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June 1, 2012 | No comments yetTags: buyer, buying, calculator, Financing Friday, mortgage, renting, taxes
Renting vs. buying is where it starts, so beginning today, I am starting a new series of posts on financing issues specifically addressed to buyers. Over the next few weeks, you can plan on seeing posts on all kinds of issues along those lines, so if there’s something in particular you want to see, be sure to let me know.
When you’re thinking about buying a home, the first thing you need to consider is renting vs. buying. Oh, sure this is the best market ever, and “everyone” is saying now is the time to buy, but what about you? Is buying in your best interests? Luckily, my potential buying friend, I can help you sort that out. We can play a “what-if” game with one of the financial calculators right here on this site.
How about — just for fun — we use the “Rent vs. Buy” calculator? (For future reference, you can find it, along with all the buyer-focused calculators on the Buyers > Calculators for buyers page.) To show you how it works, it would be helpful, for this first go-round of renting vs. buying analysis, if you’d enter the figures I tell you to enter. So let’s get started, with the following scenario:
- Purchase price $350,000
- Annual appreciation 3%
- Annual maintenance $2500
- Down payment 20%
- Interest rate 4% (really!)
- Term 30 years
- Tax rate .8% (don’t forget the decimal point)
- Insurance rate .5% (ditto)
- Tax bracket 28% (unfortunately, no decimal point here)
- State tax bracket 4.63%
- Rent $1,000
Then, hit the calculate button, and watch the renting vs. buying results appear magically on the screen.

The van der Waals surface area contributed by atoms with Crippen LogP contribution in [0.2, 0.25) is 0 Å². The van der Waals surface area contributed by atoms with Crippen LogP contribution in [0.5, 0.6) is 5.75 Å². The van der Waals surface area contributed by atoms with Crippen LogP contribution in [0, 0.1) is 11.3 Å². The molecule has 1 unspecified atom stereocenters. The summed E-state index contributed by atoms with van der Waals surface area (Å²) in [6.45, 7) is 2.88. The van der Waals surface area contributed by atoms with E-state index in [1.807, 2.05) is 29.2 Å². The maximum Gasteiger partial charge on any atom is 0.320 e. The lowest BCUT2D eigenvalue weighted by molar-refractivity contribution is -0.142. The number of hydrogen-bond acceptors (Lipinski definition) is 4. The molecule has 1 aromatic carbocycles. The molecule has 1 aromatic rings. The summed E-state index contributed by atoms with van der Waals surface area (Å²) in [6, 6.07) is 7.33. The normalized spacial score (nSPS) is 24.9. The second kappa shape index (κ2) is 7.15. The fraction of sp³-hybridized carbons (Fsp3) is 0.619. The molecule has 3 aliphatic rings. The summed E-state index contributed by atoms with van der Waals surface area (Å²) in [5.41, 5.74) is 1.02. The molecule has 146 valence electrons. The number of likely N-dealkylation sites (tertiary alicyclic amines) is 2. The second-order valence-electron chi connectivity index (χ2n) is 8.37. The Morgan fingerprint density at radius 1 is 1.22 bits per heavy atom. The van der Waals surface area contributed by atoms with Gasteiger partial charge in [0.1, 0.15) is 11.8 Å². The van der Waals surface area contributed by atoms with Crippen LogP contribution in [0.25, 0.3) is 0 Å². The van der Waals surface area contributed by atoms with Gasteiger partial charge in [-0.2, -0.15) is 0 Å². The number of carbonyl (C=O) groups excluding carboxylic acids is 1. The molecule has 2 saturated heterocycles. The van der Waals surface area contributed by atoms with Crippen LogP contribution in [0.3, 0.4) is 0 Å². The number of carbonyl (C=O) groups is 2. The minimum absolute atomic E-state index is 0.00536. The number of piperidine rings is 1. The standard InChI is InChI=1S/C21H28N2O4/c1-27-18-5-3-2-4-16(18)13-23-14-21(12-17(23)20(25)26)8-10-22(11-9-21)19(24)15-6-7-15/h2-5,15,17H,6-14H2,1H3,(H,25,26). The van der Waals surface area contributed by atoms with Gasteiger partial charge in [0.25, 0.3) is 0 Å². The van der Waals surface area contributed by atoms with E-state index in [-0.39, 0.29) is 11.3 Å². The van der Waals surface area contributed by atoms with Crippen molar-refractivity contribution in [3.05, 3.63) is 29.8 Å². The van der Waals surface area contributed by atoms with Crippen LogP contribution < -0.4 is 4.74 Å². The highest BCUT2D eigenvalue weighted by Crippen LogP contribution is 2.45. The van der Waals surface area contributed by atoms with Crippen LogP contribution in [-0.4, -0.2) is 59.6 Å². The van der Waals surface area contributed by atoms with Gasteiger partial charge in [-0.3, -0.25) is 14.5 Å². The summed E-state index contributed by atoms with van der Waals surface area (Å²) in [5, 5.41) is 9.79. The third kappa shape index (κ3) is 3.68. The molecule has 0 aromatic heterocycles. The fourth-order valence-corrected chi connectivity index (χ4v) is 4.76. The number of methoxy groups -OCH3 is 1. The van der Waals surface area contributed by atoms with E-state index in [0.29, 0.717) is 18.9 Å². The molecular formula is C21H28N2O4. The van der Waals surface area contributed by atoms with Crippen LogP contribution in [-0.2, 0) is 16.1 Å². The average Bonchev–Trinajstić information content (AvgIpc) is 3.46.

Now let’s go through it, and see what we’ve got. Then I’ll tell you about some caveats before I turn you loose on it.
You’re already loose on it, aren’t you? I know it’s fun to push buttons, but let’s talk about what the numbers mean.
The first figure, right below the title ($260.11) is the net monthly cost of housing if you buy a home with the parameters we just entered in our renting vs. buying scenario. As long as that figure is less than what you’d pay per month in rent, it’s beneficial to own. If that figure is negative, then you’ll actually be getting paid to own that house. That doesn’t often happen, of course.
Going down the screen, you’ll see these numbers:
- Mortgage @4% for 30 years (what we entered) $280,000. This is the price minus the down payment (20% or $70,000).
- Total monthly payment, $1,715.93. This includes the principle and interest payments to the lender and also an amount they collect and hold for property taxes and insurance. That’s what PITI stands for. This the amount you will be writing a check for each month.
- Net cost of housing, $260.11. This is how much it actually costs you per month to own the house, after you take into account the effects of income tax deductions, appreciation, and maintenance. As long as this is less than rent, it is cheaper to own your home than rent it. This is the key figure in this whole analysis, and that’s why it’s highlighted at the top of the page.
- The monthly rent (for comparison) is just a repeat of the the figure we entered.
- Monthly cost of renting vs. owning is rent from above ($1,000), minus the true cost of owning ($260.11). This is the net effect of NOT buying the house. In other words, this is how much more it costs you every month to NOT own the house. Or, in still other words, this is how much money you are throwing away. Every month.
- Same as above, but times 12, so you can see the effects for a whole year.